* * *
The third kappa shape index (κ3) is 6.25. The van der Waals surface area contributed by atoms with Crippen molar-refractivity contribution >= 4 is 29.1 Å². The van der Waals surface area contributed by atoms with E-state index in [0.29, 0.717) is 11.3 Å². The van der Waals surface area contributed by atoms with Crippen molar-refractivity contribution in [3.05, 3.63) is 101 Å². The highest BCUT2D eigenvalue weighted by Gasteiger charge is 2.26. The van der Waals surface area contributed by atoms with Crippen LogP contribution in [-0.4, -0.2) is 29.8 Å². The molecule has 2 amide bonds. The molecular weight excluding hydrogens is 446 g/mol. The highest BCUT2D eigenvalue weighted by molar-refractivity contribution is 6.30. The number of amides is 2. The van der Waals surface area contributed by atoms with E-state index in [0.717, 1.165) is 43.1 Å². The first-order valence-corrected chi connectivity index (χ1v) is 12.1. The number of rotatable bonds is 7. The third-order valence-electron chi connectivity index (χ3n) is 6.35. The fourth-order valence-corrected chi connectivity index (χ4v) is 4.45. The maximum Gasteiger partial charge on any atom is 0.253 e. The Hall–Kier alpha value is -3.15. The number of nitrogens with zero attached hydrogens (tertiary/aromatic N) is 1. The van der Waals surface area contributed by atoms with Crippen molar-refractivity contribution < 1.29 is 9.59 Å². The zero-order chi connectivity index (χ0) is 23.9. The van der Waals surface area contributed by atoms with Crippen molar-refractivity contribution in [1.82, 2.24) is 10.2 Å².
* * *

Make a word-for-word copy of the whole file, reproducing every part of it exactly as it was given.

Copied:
The third kappa shape index (κ3) is 6.25. The van der Waals surface area contributed by atoms with Crippen molar-refractivity contribution >= 4 is 29.1 Å². The van der Waals surface area contributed by atoms with E-state index in [0.29, 0.717) is 11.3 Å². The van der Waals surface area contributed by atoms with Crippen molar-refractivity contribution in [3.05, 3.63) is 101 Å². The highest BCUT2D eigenvalue weighted by Gasteiger charge is 2.26. The van der Waals surface area contributed by atoms with Crippen LogP contribution in [-0.4, -0.2) is 29.8 Å². The molecule has 2 amide bonds. The molecular weight excluding hydrogens is 446 g/mol. The highest BCUT2D eigenvalue weighted by molar-refractivity contribution is 6.30. The number of amides is 2. The van der Waals surface area contributed by atoms with E-state index in [0.717, 1.165) is 43.1 Å². The first-order valence-corrected chi connectivity index (χ1v) is 12.1. The number of rotatable bonds is 7. The third-order valence-electron chi connectivity index (χ3n) is 6.35. The fourth-order valence-corrected chi connectivity index (χ4v) is 4.45. The maximum Gasteiger partial charge on any atom is 0.253 e. The Hall–Kier alpha value is -3.15. The number of nitrogens with zero attached hydrogens (tertiary/aromatic N) is 1. The van der Waals surface area contributed by atoms with Crippen molar-refractivity contribution < 1.29 is 9.59 Å². The zero-order chi connectivity index (χ0) is 23.9. The van der Waals surface area contributed by atoms with Crippen molar-refractivity contribution in [1.82, 2.24) is 10.2 Å².